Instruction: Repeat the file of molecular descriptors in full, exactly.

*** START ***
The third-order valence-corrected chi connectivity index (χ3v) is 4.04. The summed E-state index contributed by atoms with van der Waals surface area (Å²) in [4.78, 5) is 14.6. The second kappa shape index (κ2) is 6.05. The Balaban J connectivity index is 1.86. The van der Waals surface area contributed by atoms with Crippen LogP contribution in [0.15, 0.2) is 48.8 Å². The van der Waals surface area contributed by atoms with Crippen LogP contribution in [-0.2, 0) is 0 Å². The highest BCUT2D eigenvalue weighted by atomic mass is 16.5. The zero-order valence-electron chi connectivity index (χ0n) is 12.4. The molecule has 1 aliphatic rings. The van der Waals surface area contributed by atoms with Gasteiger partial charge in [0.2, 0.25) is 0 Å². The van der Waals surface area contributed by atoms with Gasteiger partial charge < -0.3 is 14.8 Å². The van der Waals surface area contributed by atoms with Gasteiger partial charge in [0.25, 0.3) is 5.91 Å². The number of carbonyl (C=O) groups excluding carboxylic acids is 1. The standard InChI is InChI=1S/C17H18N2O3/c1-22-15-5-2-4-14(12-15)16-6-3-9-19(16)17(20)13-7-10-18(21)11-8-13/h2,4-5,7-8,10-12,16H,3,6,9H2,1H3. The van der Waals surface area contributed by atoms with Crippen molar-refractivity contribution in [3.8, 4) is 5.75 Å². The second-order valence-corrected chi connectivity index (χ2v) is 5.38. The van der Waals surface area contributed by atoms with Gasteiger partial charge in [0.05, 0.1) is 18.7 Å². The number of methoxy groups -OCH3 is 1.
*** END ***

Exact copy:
The third-order valence-corrected chi connectivity index (χ3v) is 4.04. The summed E-state index contributed by atoms with van der Waals surface area (Å²) in [4.78, 5) is 14.6. The second kappa shape index (κ2) is 6.05. The Balaban J connectivity index is 1.86. The van der Waals surface area contributed by atoms with Crippen LogP contribution in [0.15, 0.2) is 48.8 Å². The van der Waals surface area contributed by atoms with Crippen LogP contribution in [-0.2, 0) is 0 Å². The highest BCUT2D eigenvalue weighted by atomic mass is 16.5. The zero-order valence-electron chi connectivity index (χ0n) is 12.4. The molecule has 1 aliphatic rings. The van der Waals surface area contributed by atoms with Gasteiger partial charge in [0.2, 0.25) is 0 Å². The van der Waals surface area contributed by atoms with Gasteiger partial charge < -0.3 is 14.8 Å². The van der Waals surface area contributed by atoms with Gasteiger partial charge in [0.25, 0.3) is 5.91 Å². The number of carbonyl (C=O) groups excluding carboxylic acids is 1. The standard InChI is InChI=1S/C17H18N2O3/c1-22-15-5-2-4-14(12-15)16-6-3-9-19(16)17(20)13-7-10-18(21)11-8-13/h2,4-5,7-8,10-12,16H,3,6,9H2,1H3. The van der Waals surface area contributed by atoms with Crippen molar-refractivity contribution in [3.8, 4) is 5.75 Å². The second-order valence-corrected chi connectivity index (χ2v) is 5.38. The van der Waals surface area contributed by atoms with Gasteiger partial charge in [0.05, 0.1) is 18.7 Å². The number of methoxy groups -OCH3 is 1.